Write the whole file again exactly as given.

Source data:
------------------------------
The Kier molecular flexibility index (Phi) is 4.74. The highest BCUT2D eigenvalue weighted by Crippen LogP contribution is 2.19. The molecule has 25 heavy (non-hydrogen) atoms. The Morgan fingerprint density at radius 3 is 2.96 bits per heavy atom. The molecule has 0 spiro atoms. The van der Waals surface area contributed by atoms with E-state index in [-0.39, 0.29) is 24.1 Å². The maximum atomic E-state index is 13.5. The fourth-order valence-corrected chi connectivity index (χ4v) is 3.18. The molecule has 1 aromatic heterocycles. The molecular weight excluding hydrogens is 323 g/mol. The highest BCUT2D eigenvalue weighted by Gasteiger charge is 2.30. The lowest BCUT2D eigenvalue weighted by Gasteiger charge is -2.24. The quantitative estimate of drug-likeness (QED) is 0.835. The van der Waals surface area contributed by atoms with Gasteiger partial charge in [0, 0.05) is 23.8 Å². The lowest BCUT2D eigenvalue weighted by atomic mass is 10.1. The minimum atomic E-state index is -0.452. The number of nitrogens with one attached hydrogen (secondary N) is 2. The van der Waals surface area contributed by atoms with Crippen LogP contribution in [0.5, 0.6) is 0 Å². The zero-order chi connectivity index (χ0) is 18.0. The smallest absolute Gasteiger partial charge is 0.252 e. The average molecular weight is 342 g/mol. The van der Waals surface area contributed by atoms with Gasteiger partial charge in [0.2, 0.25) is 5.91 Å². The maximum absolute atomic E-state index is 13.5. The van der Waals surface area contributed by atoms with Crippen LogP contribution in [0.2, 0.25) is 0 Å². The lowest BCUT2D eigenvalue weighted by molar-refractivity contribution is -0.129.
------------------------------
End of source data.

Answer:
The Kier molecular flexibility index (Phi) is 4.74. The highest BCUT2D eigenvalue weighted by Crippen LogP contribution is 2.19. The molecule has 25 heavy (non-hydrogen) atoms. The Morgan fingerprint density at radius 3 is 2.96 bits per heavy atom. The molecule has 0 spiro atoms. The van der Waals surface area contributed by atoms with E-state index in [-0.39, 0.29) is 24.1 Å². The maximum atomic E-state index is 13.5. The fourth-order valence-corrected chi connectivity index (χ4v) is 3.18. The molecule has 1 aromatic heterocycles. The molecular weight excluding hydrogens is 323 g/mol. The highest BCUT2D eigenvalue weighted by Gasteiger charge is 2.30. The lowest BCUT2D eigenvalue weighted by Gasteiger charge is -2.24. The quantitative estimate of drug-likeness (QED) is 0.835. The van der Waals surface area contributed by atoms with Gasteiger partial charge in [0, 0.05) is 23.8 Å². The lowest BCUT2D eigenvalue weighted by atomic mass is 10.1. The minimum atomic E-state index is -0.452. The number of nitrogens with one attached hydrogen (secondary N) is 2. The van der Waals surface area contributed by atoms with Crippen LogP contribution in [0.5, 0.6) is 0 Å². The zero-order chi connectivity index (χ0) is 18.0. The smallest absolute Gasteiger partial charge is 0.252 e. The average molecular weight is 342 g/mol. The van der Waals surface area contributed by atoms with Gasteiger partial charge in [0.2, 0.25) is 5.91 Å². The maximum absolute atomic E-state index is 13.5. The van der Waals surface area contributed by atoms with Crippen LogP contribution in [0.2, 0.25) is 0 Å². The lowest BCUT2D eigenvalue weighted by molar-refractivity contribution is -0.129.